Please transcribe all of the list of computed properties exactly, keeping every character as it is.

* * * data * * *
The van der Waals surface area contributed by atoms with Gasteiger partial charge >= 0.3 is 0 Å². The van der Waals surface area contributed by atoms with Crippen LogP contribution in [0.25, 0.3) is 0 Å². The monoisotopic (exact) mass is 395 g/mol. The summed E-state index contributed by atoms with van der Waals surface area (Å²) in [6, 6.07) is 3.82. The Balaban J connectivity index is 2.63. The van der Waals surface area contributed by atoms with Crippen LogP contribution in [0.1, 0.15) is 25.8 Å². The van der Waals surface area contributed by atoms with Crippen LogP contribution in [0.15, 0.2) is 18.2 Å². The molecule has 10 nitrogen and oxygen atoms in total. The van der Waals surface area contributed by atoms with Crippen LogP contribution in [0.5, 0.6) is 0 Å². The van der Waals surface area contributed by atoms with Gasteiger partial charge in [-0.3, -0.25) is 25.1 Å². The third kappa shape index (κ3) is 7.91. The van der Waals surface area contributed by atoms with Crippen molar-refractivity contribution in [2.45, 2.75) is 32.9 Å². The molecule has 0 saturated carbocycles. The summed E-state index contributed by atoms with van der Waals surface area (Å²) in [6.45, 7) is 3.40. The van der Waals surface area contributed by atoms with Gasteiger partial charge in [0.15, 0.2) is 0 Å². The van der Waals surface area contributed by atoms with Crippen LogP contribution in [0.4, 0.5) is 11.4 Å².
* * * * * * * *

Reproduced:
The van der Waals surface area contributed by atoms with Gasteiger partial charge >= 0.3 is 0 Å². The van der Waals surface area contributed by atoms with Crippen LogP contribution in [0.25, 0.3) is 0 Å². The monoisotopic (exact) mass is 395 g/mol. The summed E-state index contributed by atoms with van der Waals surface area (Å²) in [6, 6.07) is 3.82. The Balaban J connectivity index is 2.63. The van der Waals surface area contributed by atoms with Crippen LogP contribution in [0.1, 0.15) is 25.8 Å². The van der Waals surface area contributed by atoms with Crippen LogP contribution in [0.15, 0.2) is 18.2 Å². The molecule has 10 nitrogen and oxygen atoms in total. The van der Waals surface area contributed by atoms with Crippen LogP contribution in [0.5, 0.6) is 0 Å². The van der Waals surface area contributed by atoms with Gasteiger partial charge in [-0.3, -0.25) is 25.1 Å². The third kappa shape index (κ3) is 7.91. The van der Waals surface area contributed by atoms with Crippen molar-refractivity contribution in [2.45, 2.75) is 32.9 Å². The molecule has 0 saturated carbocycles. The summed E-state index contributed by atoms with van der Waals surface area (Å²) in [6.45, 7) is 3.40. The van der Waals surface area contributed by atoms with Gasteiger partial charge in [0.15, 0.2) is 0 Å². The van der Waals surface area contributed by atoms with Crippen LogP contribution in [0.4, 0.5) is 11.4 Å².